Socialism 101: What kind of organisation do we need? (part 1)

Socialism 101: What kind of organisation do we need? (part 1)

By Eddie McCabe

James Connolly once wrote that “successful revolutions are not the product of our brains but of ripe material conditions.” What he meant was that socialists can’t just make a revolution because they want to. No matter how many socialists there are (and in normal times it will always be a minority), and no matter what they do, they can’t simply by dint of arguments or actions induce the mass crisis of confidence in the system that gives rise to revolution. Capitalism is too powerful to be overthrown by ideas alone.

But the confidence socialists have in the potential for, and even the prospect of, revolutionary change, comes from an understanding of the contradictions inherent in capitalism itself. Yes, capitalism is an amazingly powerful system, but it is also its own worst enemy. The dynamism that once made it incredibly productive also made it incredibly destructive, and in this era – of inequality, war, pandemics and ecological crisis – it is particularly self-destructive. 

That’s not to suggest that the end of capitalism, especially as a result of revolution, is in any way inevitable; far from it. But what is certain is that worsening capitalist crises will lead to immense change in the coming decades. Whether for better or worse depends on what we do. Because we – the working-class majority – can act to shape that change, provided we’re organised. 

The fact is that capitalism’s most self-destructive feature remains, as Marx and Engels wrote, its perpetual production of its own ‘gravediggers’ – the workers of the world. These billions of exploited and oppressed people, whose labour produces all the goods and services upon which society relies, and whose fundamental aspirations cannot be fulfilled under this system, make up the most powerful social force that’s ever existed.

Unfortunately its power is all too often latent power. Yet over the past 200 years it’s been demonstrated time and again, in wildly varying measures to be sure – from protests, to strikes, to insurrections. It can be expressed in ways that are largely spontaneous – explosions of collective outrage at injustice. But for it to be harnessed most effectively, organisation is essential. 

Indeed, organisation comes naturally to the working class, whose very existence is defined by its exploitation by capitalists. To win any social rights or economic gains, and to defend them, requires coming together and acting in our shared interests. So whether in campaigns on particular issues, or in trade unions or political parties, or in combinations of these, the working class has been able to force through progress – from the right to vote, to the provision of welfare, to time off at the weekend. This goes for all the other things we often take for granted, none of which was just granted by the system.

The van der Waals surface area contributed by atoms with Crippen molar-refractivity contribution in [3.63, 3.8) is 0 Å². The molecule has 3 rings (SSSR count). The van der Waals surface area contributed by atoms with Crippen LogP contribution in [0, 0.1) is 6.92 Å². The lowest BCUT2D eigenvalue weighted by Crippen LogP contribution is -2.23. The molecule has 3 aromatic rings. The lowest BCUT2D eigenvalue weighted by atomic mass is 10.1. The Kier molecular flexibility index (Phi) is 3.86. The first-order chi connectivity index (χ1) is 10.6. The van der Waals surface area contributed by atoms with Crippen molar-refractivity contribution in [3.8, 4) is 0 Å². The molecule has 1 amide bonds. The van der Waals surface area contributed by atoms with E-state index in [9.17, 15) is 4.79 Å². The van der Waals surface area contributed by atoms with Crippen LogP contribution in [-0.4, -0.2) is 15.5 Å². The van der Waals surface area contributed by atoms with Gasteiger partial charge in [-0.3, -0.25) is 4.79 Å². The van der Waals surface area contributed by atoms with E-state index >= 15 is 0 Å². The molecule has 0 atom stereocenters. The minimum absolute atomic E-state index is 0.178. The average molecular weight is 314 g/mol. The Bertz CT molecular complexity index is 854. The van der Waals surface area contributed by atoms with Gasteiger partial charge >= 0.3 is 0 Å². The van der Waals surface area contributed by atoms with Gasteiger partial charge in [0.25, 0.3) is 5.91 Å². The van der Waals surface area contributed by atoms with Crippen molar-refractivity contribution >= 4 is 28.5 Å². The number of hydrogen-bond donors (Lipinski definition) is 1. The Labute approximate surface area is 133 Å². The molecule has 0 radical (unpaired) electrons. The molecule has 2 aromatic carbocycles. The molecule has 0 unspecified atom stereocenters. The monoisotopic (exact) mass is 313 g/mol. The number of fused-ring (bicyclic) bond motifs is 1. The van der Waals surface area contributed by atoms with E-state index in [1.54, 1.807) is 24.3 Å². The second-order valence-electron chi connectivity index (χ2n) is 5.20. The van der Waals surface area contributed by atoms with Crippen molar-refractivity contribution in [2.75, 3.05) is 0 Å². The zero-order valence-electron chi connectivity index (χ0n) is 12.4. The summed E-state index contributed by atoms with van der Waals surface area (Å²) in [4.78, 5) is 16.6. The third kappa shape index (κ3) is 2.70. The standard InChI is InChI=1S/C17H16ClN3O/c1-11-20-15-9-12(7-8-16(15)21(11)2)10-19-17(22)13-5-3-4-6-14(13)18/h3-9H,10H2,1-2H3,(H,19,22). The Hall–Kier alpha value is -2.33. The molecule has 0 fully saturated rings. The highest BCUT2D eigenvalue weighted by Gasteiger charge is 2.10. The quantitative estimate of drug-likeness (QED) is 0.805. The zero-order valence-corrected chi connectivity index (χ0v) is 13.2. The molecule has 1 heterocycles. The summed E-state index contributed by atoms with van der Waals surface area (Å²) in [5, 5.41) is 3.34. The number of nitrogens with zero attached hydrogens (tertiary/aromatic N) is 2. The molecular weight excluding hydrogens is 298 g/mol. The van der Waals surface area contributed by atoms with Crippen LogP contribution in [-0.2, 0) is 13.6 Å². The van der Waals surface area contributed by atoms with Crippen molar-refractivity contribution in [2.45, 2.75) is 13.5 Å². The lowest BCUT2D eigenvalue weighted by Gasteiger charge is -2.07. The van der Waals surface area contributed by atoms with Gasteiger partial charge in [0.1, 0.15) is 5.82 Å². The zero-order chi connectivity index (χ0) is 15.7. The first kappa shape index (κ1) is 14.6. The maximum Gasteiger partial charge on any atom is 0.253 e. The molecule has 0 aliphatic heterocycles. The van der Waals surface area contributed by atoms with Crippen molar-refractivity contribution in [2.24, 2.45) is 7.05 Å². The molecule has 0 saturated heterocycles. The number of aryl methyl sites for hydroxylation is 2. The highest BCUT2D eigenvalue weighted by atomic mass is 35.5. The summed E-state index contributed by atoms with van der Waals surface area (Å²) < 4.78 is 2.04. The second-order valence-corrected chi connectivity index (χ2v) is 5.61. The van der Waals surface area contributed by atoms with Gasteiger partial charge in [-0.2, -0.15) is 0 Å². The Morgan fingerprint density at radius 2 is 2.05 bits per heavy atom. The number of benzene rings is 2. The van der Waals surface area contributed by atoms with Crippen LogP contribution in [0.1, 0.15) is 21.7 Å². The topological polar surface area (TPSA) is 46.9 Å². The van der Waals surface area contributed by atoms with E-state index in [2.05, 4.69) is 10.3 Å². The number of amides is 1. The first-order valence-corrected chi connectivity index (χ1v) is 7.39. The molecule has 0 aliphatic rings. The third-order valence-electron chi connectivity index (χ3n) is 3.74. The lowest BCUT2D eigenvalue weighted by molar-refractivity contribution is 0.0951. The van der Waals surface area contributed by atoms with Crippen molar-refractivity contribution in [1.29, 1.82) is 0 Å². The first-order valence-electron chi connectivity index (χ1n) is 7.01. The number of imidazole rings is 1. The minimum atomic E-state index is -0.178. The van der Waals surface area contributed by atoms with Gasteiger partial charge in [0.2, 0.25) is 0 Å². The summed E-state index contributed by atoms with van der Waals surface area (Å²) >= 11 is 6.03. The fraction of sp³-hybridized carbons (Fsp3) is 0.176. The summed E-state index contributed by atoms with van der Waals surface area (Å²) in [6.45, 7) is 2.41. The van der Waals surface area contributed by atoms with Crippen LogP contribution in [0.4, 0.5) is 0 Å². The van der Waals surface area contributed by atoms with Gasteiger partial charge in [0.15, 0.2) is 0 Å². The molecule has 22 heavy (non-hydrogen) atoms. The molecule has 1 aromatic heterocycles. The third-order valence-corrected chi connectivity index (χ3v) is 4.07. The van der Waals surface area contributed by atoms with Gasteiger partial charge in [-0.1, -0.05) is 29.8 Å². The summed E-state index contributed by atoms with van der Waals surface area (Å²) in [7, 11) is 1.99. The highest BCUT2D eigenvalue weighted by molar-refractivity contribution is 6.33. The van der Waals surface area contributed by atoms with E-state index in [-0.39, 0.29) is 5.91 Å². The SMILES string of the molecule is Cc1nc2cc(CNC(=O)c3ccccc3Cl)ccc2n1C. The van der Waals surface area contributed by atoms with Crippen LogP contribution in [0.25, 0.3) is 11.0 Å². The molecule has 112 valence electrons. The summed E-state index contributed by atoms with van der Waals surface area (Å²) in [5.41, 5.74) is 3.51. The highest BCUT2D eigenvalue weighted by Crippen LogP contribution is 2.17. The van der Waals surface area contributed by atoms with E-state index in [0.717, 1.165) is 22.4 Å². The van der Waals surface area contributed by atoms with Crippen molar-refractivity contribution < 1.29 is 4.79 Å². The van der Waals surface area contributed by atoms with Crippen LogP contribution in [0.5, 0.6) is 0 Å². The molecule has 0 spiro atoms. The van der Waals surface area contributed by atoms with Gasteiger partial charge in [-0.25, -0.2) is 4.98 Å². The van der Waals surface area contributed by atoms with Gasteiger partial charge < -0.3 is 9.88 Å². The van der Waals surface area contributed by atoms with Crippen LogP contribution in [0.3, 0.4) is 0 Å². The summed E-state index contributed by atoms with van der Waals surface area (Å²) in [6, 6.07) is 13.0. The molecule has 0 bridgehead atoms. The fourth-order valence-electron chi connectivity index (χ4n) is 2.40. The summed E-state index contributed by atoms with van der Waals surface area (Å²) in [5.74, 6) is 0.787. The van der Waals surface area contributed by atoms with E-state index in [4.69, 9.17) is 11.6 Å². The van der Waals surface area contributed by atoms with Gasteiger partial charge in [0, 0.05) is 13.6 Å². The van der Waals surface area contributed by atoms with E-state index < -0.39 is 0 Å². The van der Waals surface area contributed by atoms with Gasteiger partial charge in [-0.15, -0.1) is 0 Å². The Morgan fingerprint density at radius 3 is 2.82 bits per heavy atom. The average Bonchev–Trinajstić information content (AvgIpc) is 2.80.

In fact, the system constantly seeks to undermine and overturn these gains, as well as block any new ones. Campaigns, trade unions and political parties (left reformist ones) all play a role in making life for working-class people more bearable within this capitalist system, which ultimately sees all people and the planet merely as resources to be exploited for profit. 

What those organisations don’t do, however, is strive for an alternative to that system. This is a decisive weakness in two main ways: Firstly, their inability to see beyond the limits of capitalism means that their demands will always be too limited. Likewise their methods of how to achieve these demands – negotiation over strikes, parliament over struggle. Hence, even their ability to win reforms is less effective. 

Secondly, while they can play a key role in mobilising workers and young people into activity, their reformist convictions (illusions in the system and fear of radical change) mean that when struggles reach their highest points – when revolution presents – these organisations actually become a block on further progress; inevitably betraying the interests of those they represent. And this more often leads not to half-measures – but utter calamity. 

The only way to prevent such eventualities is to ensure an alternative, revolutionary leadership exists to challenge reformist betrayal. That means building a revolutionary party. In short, this is a party with a Marxist programme – the distillation of all the lessons of revolutionary working-class history; and crucially, one that’s grounded in the struggles of the working class and oppressed. 

If organised and mobilised the working class can overthrow capitalism; that shouldn’t be in doubt. It just can’t do it without such a party and leadership.  

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August 1969 was a turning point in the history of Northern Ireland. It was then that the Labour Government of Harold Wilson took the decision to send troops onto the streets, first of Derry, then of Belfast.

The measure was presented as temporary – troops were needed, they said,  because, with riots sweeping the streets, with huge parts of Derry and Belfast sealed off behind barricades and with pogroms starting to develop, it was clear that the Unionist government at Stormont had lost control. It was to be a ‘stop gap’. The troops would be withdrawn ‘as soon as law and order is restored’.